The world has worked on trust ever-since, and even today the monetary transactions and the products and services that are exchanged happen on the basis of trust. The medium that we use, however, is somewhat complicated. We use government-issued currency, that is verified as a legal tender by our governments and banks. The banks act as a third-party to validate a transaction.
You can see the money you received or sent, in your banking app – simple as that. And to maintain those accounts, and validate those transactions, the banks have always charged a nominal fee. A small amount that doesn’t hurt anyone’s pocket. But the underlying question has always remained – why should someone involve a third party, to send his earned money to someone he wants to?
The Beginning of a FinTech Revolution
To solve this problem, and to come up with a transparent system that is complex enough to tamper with – Satoshi Nakamoto (an anonymous entity), came up with a system of ledger and cryptocurrency, called Bitcoin, powered by the blockchain algorithm. According to his idea, the universal ledger is like a book that everyone in the world can keep. Every transaction is written on that book and locked with a secure key. Every next transaction that happens is locked with a key that has some information from the previous transaction as well. This is what makes it almost impossible to tamper with. Nobody can change even one entry in his own book because every transaction inside every book in the world must match. Even one changed entry will be notified and corrected by the network.
The system was secure and meddle-resistant, and to power this system, a currency was developed called Bitcoin. Bitcoin has become a popular topic of discussion, after its price sky-rocketed and touched $10,000 milestone, something that was deemed unachievable by the experts, and some economists also called it a bubble that was due to burst.
But then it went on to touch a little short of $20,000, and unfortunately, it crashed down back to $10,000 recently (as of early 2018). Earlier, the concept of Bitcoin was alien to people because of the high level of technical information involved, but now anyone can buy or sell Bitcoin easily on several online platforms.
The True Price of Bitcoin
The price of Bitcoin is always a matter of concern for people who invest in it, because it is their hard-earned money after-all. But one thing that anyone investing in Bitcoin should understand is that Bitcoin is largely decentralized. Its price is heavily determined by demand and supply, just like Gold. Comparing Bitcoin with Gold won’t be wrong, because honestly, there is no value of either of them. Both can either be worth a million dollars, or an absolute zero. The value only depends upon, what the other person is willing to pay to you in return for that commodity.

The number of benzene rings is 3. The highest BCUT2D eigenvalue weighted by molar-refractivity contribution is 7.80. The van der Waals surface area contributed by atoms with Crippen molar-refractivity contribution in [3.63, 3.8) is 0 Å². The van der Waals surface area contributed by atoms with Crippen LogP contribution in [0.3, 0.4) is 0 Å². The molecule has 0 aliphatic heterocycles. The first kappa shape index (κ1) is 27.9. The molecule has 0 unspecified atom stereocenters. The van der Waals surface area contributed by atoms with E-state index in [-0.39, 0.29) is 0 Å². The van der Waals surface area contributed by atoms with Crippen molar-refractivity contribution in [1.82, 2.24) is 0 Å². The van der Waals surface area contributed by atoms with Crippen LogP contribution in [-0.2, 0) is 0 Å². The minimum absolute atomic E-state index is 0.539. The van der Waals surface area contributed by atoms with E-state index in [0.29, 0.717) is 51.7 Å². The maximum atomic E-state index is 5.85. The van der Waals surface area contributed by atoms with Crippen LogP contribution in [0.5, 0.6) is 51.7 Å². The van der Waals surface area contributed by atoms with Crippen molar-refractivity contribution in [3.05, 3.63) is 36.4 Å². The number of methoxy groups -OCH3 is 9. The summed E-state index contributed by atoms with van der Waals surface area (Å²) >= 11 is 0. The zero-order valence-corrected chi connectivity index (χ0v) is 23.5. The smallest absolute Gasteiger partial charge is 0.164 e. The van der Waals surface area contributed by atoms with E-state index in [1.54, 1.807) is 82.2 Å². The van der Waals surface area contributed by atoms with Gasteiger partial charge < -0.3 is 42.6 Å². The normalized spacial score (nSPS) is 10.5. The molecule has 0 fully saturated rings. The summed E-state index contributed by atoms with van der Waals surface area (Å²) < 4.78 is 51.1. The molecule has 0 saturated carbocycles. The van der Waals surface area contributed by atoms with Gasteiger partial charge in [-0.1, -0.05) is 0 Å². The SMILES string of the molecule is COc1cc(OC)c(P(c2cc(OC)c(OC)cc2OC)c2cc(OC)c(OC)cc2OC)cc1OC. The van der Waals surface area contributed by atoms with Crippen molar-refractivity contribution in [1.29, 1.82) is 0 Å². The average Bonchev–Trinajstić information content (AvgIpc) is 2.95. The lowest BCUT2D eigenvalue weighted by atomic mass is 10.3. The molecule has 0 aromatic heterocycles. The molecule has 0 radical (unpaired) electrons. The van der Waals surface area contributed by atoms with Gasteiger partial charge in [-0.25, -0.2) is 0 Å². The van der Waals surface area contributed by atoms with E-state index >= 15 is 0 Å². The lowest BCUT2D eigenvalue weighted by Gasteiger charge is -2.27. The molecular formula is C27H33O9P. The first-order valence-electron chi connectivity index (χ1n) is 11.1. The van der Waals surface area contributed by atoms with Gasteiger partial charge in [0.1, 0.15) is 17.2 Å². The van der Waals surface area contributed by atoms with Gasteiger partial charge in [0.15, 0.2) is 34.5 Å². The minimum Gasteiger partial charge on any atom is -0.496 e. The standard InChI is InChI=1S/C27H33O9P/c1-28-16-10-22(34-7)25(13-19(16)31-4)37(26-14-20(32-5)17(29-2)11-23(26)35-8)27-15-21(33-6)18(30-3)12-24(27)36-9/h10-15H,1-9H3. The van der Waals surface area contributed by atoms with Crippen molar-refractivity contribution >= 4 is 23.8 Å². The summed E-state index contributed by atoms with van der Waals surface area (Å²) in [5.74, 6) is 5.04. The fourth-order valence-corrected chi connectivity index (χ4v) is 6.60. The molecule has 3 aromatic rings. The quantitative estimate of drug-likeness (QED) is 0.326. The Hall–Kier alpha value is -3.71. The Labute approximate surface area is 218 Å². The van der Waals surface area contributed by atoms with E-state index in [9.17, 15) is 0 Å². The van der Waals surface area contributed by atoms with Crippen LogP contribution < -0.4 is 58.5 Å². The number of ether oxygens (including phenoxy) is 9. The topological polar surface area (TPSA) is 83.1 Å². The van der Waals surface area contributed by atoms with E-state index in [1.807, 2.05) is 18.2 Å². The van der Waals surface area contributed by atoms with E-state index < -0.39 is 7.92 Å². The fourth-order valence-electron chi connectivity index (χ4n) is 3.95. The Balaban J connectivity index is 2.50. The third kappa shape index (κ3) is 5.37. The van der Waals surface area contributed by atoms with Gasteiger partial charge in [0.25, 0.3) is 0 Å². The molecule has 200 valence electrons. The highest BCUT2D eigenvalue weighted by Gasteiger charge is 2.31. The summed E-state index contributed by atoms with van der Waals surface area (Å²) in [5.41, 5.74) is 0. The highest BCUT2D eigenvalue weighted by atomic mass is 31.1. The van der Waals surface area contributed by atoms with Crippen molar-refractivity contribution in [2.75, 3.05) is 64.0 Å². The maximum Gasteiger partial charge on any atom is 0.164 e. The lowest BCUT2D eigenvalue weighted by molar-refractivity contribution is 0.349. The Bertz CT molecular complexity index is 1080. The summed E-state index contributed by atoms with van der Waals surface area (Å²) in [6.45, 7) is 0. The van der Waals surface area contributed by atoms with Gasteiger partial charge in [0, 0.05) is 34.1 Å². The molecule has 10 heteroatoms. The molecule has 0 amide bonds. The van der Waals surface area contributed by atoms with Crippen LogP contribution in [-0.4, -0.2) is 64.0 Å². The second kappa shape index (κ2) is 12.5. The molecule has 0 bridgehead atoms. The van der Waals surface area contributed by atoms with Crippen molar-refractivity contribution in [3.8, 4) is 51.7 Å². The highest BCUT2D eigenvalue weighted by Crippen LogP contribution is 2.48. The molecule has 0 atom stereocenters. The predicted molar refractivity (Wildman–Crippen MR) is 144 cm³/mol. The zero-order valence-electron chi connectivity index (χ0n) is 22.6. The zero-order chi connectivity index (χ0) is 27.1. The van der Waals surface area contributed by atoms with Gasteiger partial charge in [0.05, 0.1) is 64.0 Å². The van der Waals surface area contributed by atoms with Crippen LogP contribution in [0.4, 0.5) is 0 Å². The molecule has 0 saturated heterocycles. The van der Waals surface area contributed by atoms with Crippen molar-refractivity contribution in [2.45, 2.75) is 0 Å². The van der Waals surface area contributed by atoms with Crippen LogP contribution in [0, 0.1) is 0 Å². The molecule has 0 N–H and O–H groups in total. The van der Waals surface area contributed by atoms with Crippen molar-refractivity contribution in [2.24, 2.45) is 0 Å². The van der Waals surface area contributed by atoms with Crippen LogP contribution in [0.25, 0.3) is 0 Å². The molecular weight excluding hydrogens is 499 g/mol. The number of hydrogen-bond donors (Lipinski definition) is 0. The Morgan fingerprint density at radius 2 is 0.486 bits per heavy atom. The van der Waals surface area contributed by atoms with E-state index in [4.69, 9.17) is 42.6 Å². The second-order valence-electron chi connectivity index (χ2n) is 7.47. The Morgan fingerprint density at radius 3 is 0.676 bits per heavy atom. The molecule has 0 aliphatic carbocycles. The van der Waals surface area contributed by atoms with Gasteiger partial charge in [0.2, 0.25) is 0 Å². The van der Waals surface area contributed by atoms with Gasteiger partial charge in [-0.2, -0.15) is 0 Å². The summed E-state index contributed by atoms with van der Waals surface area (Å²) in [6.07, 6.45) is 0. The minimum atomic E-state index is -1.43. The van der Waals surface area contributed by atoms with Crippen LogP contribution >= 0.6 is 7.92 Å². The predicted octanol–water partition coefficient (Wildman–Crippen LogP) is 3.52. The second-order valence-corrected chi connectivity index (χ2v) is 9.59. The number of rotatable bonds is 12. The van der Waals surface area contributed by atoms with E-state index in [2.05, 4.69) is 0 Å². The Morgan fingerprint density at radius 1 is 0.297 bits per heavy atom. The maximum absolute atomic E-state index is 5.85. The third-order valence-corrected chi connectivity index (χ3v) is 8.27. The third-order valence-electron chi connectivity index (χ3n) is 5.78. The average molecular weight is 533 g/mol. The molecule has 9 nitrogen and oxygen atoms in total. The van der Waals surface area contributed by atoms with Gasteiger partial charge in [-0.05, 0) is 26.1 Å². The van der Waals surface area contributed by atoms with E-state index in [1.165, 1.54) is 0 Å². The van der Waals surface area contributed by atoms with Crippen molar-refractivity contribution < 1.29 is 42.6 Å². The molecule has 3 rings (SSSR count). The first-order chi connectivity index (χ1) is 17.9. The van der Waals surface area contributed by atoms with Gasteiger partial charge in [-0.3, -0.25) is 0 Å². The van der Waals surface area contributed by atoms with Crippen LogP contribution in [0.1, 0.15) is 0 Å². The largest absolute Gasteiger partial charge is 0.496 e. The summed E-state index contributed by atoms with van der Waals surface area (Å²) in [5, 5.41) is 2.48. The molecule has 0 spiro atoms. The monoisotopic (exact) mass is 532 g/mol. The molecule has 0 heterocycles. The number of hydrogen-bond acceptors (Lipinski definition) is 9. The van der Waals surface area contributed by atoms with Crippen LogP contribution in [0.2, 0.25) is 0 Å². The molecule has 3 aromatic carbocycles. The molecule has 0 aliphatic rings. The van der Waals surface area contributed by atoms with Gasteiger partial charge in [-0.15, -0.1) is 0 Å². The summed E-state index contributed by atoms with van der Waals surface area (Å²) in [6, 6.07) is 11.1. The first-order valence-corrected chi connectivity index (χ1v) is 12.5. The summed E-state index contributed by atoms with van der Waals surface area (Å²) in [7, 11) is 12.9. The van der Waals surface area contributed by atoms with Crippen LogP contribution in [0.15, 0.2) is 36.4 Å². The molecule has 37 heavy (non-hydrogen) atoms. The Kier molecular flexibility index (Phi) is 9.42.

Understanding how Bitcoin Mining works
Another interesting concept to understand about Bitcoin is – mining. Many people remain unaware and confused when the term mining is mentioned to them. The most peculiar thing about Bitcoin is – the number of coins are limited. Unlimited Bitcoins cannot be mined. This mining is not like the traditional metal-ore mining, but it happens using the processing power of computers. Every transaction that happens on the Bitcoin network, is put in a block, and every block has a finite number of transactions. Miners get to verify the transactions, by solving the puzzle that Bitcoin’s blockchain algorithm provides them, and for validating one block worth of transactions, they are paid in a certain number of Bitcoins.
The number started with 50, when Bitcoin started, back in 2009. But every four years it is halved. Currently, the number of Bitcoins a miner gets is 12.5, and that is how the value is now worth thousands of dollars because the number has reduced sufficiently. In coming years, the number of Bitcoin-reward will further half down to 6.25 and then 3.125, and so on. By the year 2140, it is estimated that 21 million Bitcoins will be mined in the world.
The aim of Bitcoin is to remove the intermediaries like banks. The chance of error with human intervention is 40%, which is scarily high. By removing human intervention completely, and increasing dependency on computing power, Bitcoin intends to provide a 100% error-free mechanism to validate transactions, along with an absolute, tamper-free proof of those transactions that will stay on the network for years to come.
That is one reason why Bitcoin is being heavily adopted by big companies across the globe, and even some countries like Japan have accepted cryptocurrencies on a large scale.
The future of Bitcoin is uncertain, but if we think about the number of possibilities that it can help come true, it can reach new heights. With changing technology, and fast pacing world, we also need a transaction system that is secure enough, and Bitcoin satisfies every one of those needs. The only challenge that it has, as of now is the speed of transactions. It is damagingly slow, and Bitcoin network has been working on that already. With some hard-forks in future and adaptation of the lightning network by the Bitcoin community, even this issue can be solved, and Bitcoin can emerge as an unbeatable tech of the future.